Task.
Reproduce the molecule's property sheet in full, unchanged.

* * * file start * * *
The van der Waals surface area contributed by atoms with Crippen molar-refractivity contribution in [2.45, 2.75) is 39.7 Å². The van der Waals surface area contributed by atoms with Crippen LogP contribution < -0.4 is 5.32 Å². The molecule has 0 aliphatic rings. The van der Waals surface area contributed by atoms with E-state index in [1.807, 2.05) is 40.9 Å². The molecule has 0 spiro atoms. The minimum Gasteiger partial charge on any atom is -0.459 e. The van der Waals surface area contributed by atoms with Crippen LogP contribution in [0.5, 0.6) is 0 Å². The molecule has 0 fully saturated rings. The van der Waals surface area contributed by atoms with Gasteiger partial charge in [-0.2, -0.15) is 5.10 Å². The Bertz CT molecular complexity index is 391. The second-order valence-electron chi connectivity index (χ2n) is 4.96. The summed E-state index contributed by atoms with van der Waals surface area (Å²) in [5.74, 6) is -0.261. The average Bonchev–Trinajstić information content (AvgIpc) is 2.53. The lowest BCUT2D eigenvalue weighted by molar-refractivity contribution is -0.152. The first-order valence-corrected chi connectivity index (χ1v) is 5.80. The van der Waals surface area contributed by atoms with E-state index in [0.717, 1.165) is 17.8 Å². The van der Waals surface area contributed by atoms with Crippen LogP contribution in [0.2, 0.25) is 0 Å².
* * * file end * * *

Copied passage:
The van der Waals surface area contributed by atoms with Crippen molar-refractivity contribution in [2.45, 2.75) is 39.7 Å². The van der Waals surface area contributed by atoms with Crippen LogP contribution < -0.4 is 5.32 Å². The molecule has 0 aliphatic rings. The van der Waals surface area contributed by atoms with E-state index in [1.807, 2.05) is 40.9 Å². The molecule has 0 spiro atoms. The minimum Gasteiger partial charge on any atom is -0.459 e. The van der Waals surface area contributed by atoms with Crippen LogP contribution in [0.5, 0.6) is 0 Å². The molecule has 0 fully saturated rings. The van der Waals surface area contributed by atoms with Gasteiger partial charge in [-0.2, -0.15) is 5.10 Å². The Bertz CT molecular complexity index is 391. The second-order valence-electron chi connectivity index (χ2n) is 4.96. The summed E-state index contributed by atoms with van der Waals surface area (Å²) in [5.74, 6) is -0.261. The average Bonchev–Trinajstić information content (AvgIpc) is 2.53. The lowest BCUT2D eigenvalue weighted by molar-refractivity contribution is -0.152. The first-order valence-corrected chi connectivity index (χ1v) is 5.80. The van der Waals surface area contributed by atoms with E-state index in [0.717, 1.165) is 17.8 Å². The van der Waals surface area contributed by atoms with Crippen LogP contribution in [0.2, 0.25) is 0 Å².